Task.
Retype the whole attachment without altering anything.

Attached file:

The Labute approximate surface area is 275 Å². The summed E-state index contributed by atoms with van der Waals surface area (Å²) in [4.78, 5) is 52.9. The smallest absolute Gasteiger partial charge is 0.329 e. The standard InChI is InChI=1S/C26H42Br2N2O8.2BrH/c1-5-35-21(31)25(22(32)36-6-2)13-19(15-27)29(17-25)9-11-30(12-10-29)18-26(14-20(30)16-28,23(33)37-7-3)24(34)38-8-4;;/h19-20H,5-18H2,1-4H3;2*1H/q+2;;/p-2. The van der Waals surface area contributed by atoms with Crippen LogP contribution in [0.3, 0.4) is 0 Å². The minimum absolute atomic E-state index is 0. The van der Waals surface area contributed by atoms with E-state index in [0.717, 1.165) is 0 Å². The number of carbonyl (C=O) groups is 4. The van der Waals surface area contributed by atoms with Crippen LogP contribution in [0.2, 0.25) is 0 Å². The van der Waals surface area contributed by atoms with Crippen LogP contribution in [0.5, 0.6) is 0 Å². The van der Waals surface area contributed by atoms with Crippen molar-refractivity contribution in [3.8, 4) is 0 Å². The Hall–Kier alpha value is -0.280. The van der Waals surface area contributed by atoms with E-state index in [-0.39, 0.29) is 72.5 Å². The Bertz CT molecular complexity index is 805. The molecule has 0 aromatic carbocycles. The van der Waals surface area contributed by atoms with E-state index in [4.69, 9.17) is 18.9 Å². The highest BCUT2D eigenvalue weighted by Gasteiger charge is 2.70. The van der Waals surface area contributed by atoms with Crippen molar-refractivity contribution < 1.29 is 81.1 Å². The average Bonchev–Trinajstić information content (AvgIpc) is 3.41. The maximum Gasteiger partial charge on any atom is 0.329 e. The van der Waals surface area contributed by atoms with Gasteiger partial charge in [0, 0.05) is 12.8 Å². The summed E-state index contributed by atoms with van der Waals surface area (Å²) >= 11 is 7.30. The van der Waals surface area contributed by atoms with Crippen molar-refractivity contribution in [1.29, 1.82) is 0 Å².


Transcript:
The Labute approximate surface area is 275 Å². The summed E-state index contributed by atoms with van der Waals surface area (Å²) in [4.78, 5) is 52.9. The smallest absolute Gasteiger partial charge is 0.329 e. The standard InChI is InChI=1S/C26H42Br2N2O8.2BrH/c1-5-35-21(31)25(22(32)36-6-2)13-19(15-27)29(17-25)9-11-30(12-10-29)18-26(14-20(30)16-28,23(33)37-7-3)24(34)38-8-4;;/h19-20H,5-18H2,1-4H3;2*1H/q+2;;/p-2. The van der Waals surface area contributed by atoms with Crippen LogP contribution in [0.3, 0.4) is 0 Å². The minimum absolute atomic E-state index is 0. The van der Waals surface area contributed by atoms with E-state index in [0.717, 1.165) is 0 Å². The number of carbonyl (C=O) groups is 4. The van der Waals surface area contributed by atoms with Crippen LogP contribution in [0.2, 0.25) is 0 Å². The van der Waals surface area contributed by atoms with Crippen LogP contribution in [0.5, 0.6) is 0 Å². The van der Waals surface area contributed by atoms with Crippen molar-refractivity contribution in [3.8, 4) is 0 Å². The Hall–Kier alpha value is -0.280. The van der Waals surface area contributed by atoms with E-state index in [-0.39, 0.29) is 72.5 Å². The Bertz CT molecular complexity index is 805. The molecule has 0 aromatic carbocycles. The van der Waals surface area contributed by atoms with E-state index in [4.69, 9.17) is 18.9 Å². The highest BCUT2D eigenvalue weighted by Gasteiger charge is 2.70. The van der Waals surface area contributed by atoms with Crippen molar-refractivity contribution < 1.29 is 81.1 Å². The average Bonchev–Trinajstić information content (AvgIpc) is 3.41. The maximum Gasteiger partial charge on any atom is 0.329 e. The van der Waals surface area contributed by atoms with Gasteiger partial charge in [0, 0.05) is 12.8 Å². The summed E-state index contributed by atoms with van der Waals surface area (Å²) >= 11 is 7.30. The van der Waals surface area contributed by atoms with Crippen molar-refractivity contribution in [1.29, 1.82) is 0 Å².